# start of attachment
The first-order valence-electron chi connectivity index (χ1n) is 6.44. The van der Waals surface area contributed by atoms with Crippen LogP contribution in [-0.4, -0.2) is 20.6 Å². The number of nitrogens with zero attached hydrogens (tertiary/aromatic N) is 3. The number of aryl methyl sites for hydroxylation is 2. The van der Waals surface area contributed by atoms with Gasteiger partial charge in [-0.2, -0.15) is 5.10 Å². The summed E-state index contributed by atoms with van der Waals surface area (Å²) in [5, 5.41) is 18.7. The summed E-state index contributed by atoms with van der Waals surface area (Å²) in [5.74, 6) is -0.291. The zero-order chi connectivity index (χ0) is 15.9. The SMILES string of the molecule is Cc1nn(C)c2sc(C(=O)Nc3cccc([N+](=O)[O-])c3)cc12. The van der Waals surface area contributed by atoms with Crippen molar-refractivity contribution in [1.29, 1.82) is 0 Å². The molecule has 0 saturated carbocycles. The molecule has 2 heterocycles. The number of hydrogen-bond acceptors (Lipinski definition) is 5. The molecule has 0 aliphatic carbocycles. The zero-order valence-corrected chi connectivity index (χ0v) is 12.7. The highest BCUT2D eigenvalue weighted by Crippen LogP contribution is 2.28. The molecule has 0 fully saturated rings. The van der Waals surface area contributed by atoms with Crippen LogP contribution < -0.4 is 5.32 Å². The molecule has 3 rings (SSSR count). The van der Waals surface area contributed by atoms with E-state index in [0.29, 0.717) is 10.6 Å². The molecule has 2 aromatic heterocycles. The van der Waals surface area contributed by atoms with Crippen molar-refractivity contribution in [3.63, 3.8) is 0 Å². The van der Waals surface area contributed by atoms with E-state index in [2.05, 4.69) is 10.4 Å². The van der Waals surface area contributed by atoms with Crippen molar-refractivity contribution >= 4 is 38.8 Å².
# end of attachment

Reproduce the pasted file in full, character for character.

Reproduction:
The first-order valence-electron chi connectivity index (χ1n) is 6.44. The van der Waals surface area contributed by atoms with Crippen LogP contribution in [-0.4, -0.2) is 20.6 Å². The number of nitrogens with zero attached hydrogens (tertiary/aromatic N) is 3. The number of aryl methyl sites for hydroxylation is 2. The van der Waals surface area contributed by atoms with Gasteiger partial charge in [-0.2, -0.15) is 5.10 Å². The summed E-state index contributed by atoms with van der Waals surface area (Å²) in [5, 5.41) is 18.7. The summed E-state index contributed by atoms with van der Waals surface area (Å²) in [5.74, 6) is -0.291. The zero-order chi connectivity index (χ0) is 15.9. The SMILES string of the molecule is Cc1nn(C)c2sc(C(=O)Nc3cccc([N+](=O)[O-])c3)cc12. The van der Waals surface area contributed by atoms with Crippen molar-refractivity contribution in [1.29, 1.82) is 0 Å². The molecule has 0 saturated carbocycles. The molecule has 2 heterocycles. The number of hydrogen-bond acceptors (Lipinski definition) is 5. The molecule has 0 aliphatic carbocycles. The zero-order valence-corrected chi connectivity index (χ0v) is 12.7. The highest BCUT2D eigenvalue weighted by Crippen LogP contribution is 2.28. The molecule has 0 fully saturated rings. The van der Waals surface area contributed by atoms with Crippen LogP contribution < -0.4 is 5.32 Å². The molecule has 3 rings (SSSR count). The van der Waals surface area contributed by atoms with E-state index in [0.29, 0.717) is 10.6 Å². The molecule has 2 aromatic heterocycles. The van der Waals surface area contributed by atoms with Crippen molar-refractivity contribution in [3.63, 3.8) is 0 Å². The van der Waals surface area contributed by atoms with E-state index in [2.05, 4.69) is 10.4 Å². The van der Waals surface area contributed by atoms with Crippen molar-refractivity contribution >= 4 is 38.8 Å².